We don’t know what that is.
—Doug (Aaron Stanford), The Hills Have Eyes
That was the scene that the MPAA was also very hard to convince, because you are used to seeing a gunshot on screen on the head of young actresses, and that was very, very intense and violent. All that scene was pretty problematic for the MPAA, and that’s why they asked us to cut almost one minute—that you can see here now.
—Alexandre Aja, commentary, The Hills Have Eyes: Unrated Edition
Watching the opening of their Hills Have Eyes, director Alexandre Aja and art director/co-writer Grégory Levasseur are pleased. A group of anonymous scientists, dressed in jumpsuits and goggles, tracking radioactivity in the desert—are beset by unseen monsters, beaten, bloodied, and dragged off in chains. It is a beautiful scene, at once assaultive and intriguing, loud and mysterious, perfectly composed and spastic. Levasseur says, “Everything was made with wire, so the guy could be hit against the rocks like ragged doll.” Aja adds, “It was very funny, you have to imagine the stuntman who did that, being smashed, during all the day.”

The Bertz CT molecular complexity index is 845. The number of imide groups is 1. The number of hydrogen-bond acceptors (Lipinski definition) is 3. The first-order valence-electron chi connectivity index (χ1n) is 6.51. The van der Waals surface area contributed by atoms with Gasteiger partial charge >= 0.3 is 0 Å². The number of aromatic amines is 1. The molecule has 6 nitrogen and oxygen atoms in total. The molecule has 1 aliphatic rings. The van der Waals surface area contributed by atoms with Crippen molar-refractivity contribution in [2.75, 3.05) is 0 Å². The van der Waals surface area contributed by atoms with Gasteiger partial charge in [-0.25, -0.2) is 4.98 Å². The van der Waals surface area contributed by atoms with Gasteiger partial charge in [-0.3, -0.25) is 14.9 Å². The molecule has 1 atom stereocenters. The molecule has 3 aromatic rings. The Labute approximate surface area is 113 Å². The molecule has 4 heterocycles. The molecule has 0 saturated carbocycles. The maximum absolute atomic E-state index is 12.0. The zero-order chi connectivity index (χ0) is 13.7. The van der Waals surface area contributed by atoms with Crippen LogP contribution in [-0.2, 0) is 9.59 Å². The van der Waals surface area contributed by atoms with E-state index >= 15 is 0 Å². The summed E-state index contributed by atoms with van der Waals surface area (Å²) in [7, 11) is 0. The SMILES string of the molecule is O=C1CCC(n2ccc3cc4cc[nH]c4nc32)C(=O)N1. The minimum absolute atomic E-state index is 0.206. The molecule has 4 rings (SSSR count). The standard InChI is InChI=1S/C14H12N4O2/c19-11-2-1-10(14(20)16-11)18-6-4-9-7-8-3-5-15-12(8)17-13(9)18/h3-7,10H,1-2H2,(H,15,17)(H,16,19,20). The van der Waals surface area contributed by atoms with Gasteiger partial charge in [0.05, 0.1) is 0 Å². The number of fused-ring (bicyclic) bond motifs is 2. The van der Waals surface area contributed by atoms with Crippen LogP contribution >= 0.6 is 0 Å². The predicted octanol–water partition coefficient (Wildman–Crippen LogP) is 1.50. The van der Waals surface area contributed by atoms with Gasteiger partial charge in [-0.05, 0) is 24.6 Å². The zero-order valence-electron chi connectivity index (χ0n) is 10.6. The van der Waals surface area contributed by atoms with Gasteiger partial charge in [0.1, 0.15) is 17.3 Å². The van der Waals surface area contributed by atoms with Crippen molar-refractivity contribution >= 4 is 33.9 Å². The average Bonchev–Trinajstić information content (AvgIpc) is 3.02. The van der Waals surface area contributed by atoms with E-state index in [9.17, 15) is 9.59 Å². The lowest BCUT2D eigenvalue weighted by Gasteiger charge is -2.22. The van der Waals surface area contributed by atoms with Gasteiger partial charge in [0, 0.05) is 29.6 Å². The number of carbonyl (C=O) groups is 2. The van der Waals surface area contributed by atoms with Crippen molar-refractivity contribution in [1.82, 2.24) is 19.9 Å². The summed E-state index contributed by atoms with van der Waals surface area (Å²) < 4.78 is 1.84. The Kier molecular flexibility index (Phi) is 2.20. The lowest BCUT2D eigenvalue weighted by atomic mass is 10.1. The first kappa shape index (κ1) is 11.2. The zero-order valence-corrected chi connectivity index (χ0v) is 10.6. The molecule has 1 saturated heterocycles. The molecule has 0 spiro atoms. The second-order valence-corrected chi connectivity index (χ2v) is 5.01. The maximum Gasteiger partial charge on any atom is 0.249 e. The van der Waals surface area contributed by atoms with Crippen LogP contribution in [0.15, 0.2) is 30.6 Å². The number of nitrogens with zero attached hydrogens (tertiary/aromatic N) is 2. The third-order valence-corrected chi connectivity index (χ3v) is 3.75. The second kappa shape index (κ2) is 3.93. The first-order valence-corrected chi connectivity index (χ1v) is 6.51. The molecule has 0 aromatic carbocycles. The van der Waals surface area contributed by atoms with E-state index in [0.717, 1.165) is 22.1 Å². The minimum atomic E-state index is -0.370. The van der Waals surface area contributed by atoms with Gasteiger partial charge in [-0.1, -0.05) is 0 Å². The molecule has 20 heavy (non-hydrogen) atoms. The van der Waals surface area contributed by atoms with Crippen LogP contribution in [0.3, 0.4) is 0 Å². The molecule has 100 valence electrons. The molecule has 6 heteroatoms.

As entertaining as they are thoughtful and informative, the French filmmakers’ creative tussling with English grammar makes their observations poetic as well. Joined on their DVD commentary track by producer Marianne Maddalena (a second track features original-and-current film producers Wes Craven and Peter Locke), Aja and Levasseur (who worked together on 2003’s Haute tension) bring to their notes on tomandandy’s unusual score sounds or location hardships (the Sahara desert in July and August—hot) an infectious enthusiasm. No matter how creepy or unanticipated the image (a sinuous slide through darkness to show a man trapped inside an icebox, a slow push-in on a weathered face that replaced a crane shot after the crane broke), their descriptions are lively and detailed. “The idea was to try to make the most real survival possible,” says Aja, “Even if you’re dealing with radioactive cannibal mutants.”